When we started our investment firm six years ago, our objective was to manage our investors’ assets just as we manage our own by investing in businesses that were durable and were managed by stewards who view their company capital with the same care that we manage our investor assets. Investing in public market equity can appear easy and appeals to many who like the thrill of profits with little work, but that is merely gambling. We have set up an investment process that is rules-based, with extensive due diligence and a focus on generating long-term returns. We stay away from situations where near-term catalysts may mask longer-term business declines or weak or excessively promotional managements.
Our investment process combines qualitative analysis of a company’s strategic positioning, evaluation of financial metrics that verify our qualitative analysis and determination of intrinsic value of the business through a process of triangulation. The qualitative analysis of the company involves industry assessment, positioning of the company within the industry and the leverage it holds with suppliers and customers, management that is both capable and honest and the threat of disruption. The financial metrics that are important to us are cash flow generation, the return on net tangible capital and a capital structure that can withstand economic stress. Our value discipline means that each portfolio holding has to justify its position based on expected return adjusted for the cost of capital. This has often meant that the portfolio has higher levels of cash when there is a dearth of opportunities based on our stringent criterias. Investing with the goal of generating superior long-term returns requires taking risk. Our view is that the key risk to be minimized is the permanent loss of capital- this is generally driven by the lack of due diligence prior to investing or the failure to correct investment mistakes when they manifest. We discuss our success in generating superior absolute and relative (to benchmark and peers) in a subsequent section, but our key message to investors is that we have always maintained the discipline in implementing our rigorous process in analyzing companies and constructing our portfolio.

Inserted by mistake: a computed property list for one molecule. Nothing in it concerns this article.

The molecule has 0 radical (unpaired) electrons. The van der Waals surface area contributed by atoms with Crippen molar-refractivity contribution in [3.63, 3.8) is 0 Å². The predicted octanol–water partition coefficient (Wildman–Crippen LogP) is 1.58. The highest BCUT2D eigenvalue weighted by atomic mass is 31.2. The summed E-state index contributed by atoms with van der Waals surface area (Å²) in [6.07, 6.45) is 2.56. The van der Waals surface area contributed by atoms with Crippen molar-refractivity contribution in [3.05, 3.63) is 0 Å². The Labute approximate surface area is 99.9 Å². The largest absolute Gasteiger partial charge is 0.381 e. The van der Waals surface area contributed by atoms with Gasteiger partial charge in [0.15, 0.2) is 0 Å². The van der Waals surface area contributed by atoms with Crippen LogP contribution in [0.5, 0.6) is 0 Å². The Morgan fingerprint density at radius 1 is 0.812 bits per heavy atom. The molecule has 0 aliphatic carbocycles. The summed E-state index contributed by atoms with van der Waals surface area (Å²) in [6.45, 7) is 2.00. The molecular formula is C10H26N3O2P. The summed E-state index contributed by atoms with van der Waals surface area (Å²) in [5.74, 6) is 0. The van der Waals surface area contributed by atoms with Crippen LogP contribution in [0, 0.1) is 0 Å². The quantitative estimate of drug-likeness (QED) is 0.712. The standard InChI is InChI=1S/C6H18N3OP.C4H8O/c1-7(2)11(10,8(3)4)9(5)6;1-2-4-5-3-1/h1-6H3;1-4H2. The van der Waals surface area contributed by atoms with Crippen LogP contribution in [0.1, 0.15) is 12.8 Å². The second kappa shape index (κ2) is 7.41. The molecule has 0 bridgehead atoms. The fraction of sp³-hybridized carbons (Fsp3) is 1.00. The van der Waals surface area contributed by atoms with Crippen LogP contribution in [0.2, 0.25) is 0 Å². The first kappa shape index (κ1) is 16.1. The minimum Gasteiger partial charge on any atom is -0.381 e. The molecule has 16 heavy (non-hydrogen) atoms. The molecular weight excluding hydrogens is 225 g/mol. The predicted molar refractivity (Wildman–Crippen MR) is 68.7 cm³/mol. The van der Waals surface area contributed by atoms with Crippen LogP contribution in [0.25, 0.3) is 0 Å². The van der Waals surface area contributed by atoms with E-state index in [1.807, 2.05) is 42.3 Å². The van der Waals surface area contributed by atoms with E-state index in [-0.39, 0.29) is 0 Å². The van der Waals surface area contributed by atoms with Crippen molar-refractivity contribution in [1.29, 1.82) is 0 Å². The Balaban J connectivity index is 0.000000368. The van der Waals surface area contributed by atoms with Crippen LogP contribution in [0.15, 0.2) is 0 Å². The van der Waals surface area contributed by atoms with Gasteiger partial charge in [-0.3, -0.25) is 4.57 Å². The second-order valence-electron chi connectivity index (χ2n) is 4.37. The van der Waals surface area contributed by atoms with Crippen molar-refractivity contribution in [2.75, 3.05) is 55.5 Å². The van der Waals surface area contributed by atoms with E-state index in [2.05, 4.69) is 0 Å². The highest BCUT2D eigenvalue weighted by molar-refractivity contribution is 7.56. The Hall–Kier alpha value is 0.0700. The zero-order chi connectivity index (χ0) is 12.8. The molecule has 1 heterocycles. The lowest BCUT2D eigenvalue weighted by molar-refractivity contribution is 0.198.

Last year when discussing India in our investor letter, we paraphrased Warren Buffet and Charlie Munger when we said “this may be the time to be on India”. Over the one year ending March 31, 2022, MSCI India was +17.86% vs MSCI Emerging Markets -11.37%, MSCI China -32.54% and MSCI ACWI (All Country World Index) +7.28%. On a longer term basis, over ten years, MSCI India returns were +8.64% vs MSCI Emerging Markets +3.36%. MSCI China +4.55% and MSCI ACWI +10%. While in the short-term, relative performance can mean revert, we remain positive on the long-term prospects for the Indian economy and the equity markets. In the Appendix 2 of our annual letter last year, we had discussed some of the reasons for our positive long-term outlook while addressing some of the near term concerns, especially inflation. That inflation concern has fully materialized not only for India but for the western world with supply-side problems exacerbated by Russia’s invasion of Ukraine. In Appendix 5, we discuss additional factors that are reshaping the Indian economy from a long term perspective.